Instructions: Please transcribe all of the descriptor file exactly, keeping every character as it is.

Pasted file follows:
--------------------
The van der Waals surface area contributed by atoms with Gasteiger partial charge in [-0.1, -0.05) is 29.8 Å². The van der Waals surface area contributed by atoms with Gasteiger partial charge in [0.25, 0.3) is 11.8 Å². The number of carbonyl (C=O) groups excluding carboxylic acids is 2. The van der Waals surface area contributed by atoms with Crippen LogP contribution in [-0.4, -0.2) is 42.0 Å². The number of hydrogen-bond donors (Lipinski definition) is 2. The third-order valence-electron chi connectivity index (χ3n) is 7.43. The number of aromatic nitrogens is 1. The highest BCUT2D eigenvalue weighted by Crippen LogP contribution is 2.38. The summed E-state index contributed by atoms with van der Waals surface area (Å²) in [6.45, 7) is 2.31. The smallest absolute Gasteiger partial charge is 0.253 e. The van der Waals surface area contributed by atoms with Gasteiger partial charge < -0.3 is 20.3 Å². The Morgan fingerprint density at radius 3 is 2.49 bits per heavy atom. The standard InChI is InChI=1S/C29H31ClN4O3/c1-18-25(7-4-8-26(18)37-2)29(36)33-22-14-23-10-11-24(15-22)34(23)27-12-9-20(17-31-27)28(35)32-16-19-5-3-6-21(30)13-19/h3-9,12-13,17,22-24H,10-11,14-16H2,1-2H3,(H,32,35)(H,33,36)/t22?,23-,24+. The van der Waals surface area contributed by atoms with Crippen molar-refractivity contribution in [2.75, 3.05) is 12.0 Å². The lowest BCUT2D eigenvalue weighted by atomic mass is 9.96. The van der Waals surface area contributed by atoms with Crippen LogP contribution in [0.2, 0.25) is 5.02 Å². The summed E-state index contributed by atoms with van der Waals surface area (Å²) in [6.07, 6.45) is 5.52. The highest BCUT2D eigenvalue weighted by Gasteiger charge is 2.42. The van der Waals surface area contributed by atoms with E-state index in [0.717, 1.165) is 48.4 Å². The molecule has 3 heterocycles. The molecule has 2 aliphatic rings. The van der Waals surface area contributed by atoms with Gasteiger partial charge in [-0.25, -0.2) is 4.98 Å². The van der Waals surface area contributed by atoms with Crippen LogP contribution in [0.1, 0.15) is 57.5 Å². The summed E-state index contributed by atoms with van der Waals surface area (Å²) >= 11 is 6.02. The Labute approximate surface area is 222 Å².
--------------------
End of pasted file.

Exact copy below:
The van der Waals surface area contributed by atoms with Gasteiger partial charge in [-0.1, -0.05) is 29.8 Å². The van der Waals surface area contributed by atoms with Gasteiger partial charge in [0.25, 0.3) is 11.8 Å². The number of carbonyl (C=O) groups excluding carboxylic acids is 2. The van der Waals surface area contributed by atoms with Crippen LogP contribution in [-0.4, -0.2) is 42.0 Å². The number of hydrogen-bond donors (Lipinski definition) is 2. The third-order valence-electron chi connectivity index (χ3n) is 7.43. The number of aromatic nitrogens is 1. The highest BCUT2D eigenvalue weighted by Crippen LogP contribution is 2.38. The summed E-state index contributed by atoms with van der Waals surface area (Å²) in [6.45, 7) is 2.31. The smallest absolute Gasteiger partial charge is 0.253 e. The van der Waals surface area contributed by atoms with Gasteiger partial charge < -0.3 is 20.3 Å². The Morgan fingerprint density at radius 3 is 2.49 bits per heavy atom. The standard InChI is InChI=1S/C29H31ClN4O3/c1-18-25(7-4-8-26(18)37-2)29(36)33-22-14-23-10-11-24(15-22)34(23)27-12-9-20(17-31-27)28(35)32-16-19-5-3-6-21(30)13-19/h3-9,12-13,17,22-24H,10-11,14-16H2,1-2H3,(H,32,35)(H,33,36)/t22?,23-,24+. The van der Waals surface area contributed by atoms with Crippen molar-refractivity contribution in [2.75, 3.05) is 12.0 Å². The lowest BCUT2D eigenvalue weighted by atomic mass is 9.96. The van der Waals surface area contributed by atoms with Crippen LogP contribution in [0.2, 0.25) is 5.02 Å². The summed E-state index contributed by atoms with van der Waals surface area (Å²) in [6.07, 6.45) is 5.52. The highest BCUT2D eigenvalue weighted by Gasteiger charge is 2.42. The van der Waals surface area contributed by atoms with E-state index in [0.717, 1.165) is 48.4 Å². The molecule has 3 heterocycles. The molecule has 2 aliphatic rings. The van der Waals surface area contributed by atoms with Gasteiger partial charge in [-0.25, -0.2) is 4.98 Å². The van der Waals surface area contributed by atoms with Crippen LogP contribution in [0.1, 0.15) is 57.5 Å². The summed E-state index contributed by atoms with van der Waals surface area (Å²) >= 11 is 6.02. The Labute approximate surface area is 222 Å².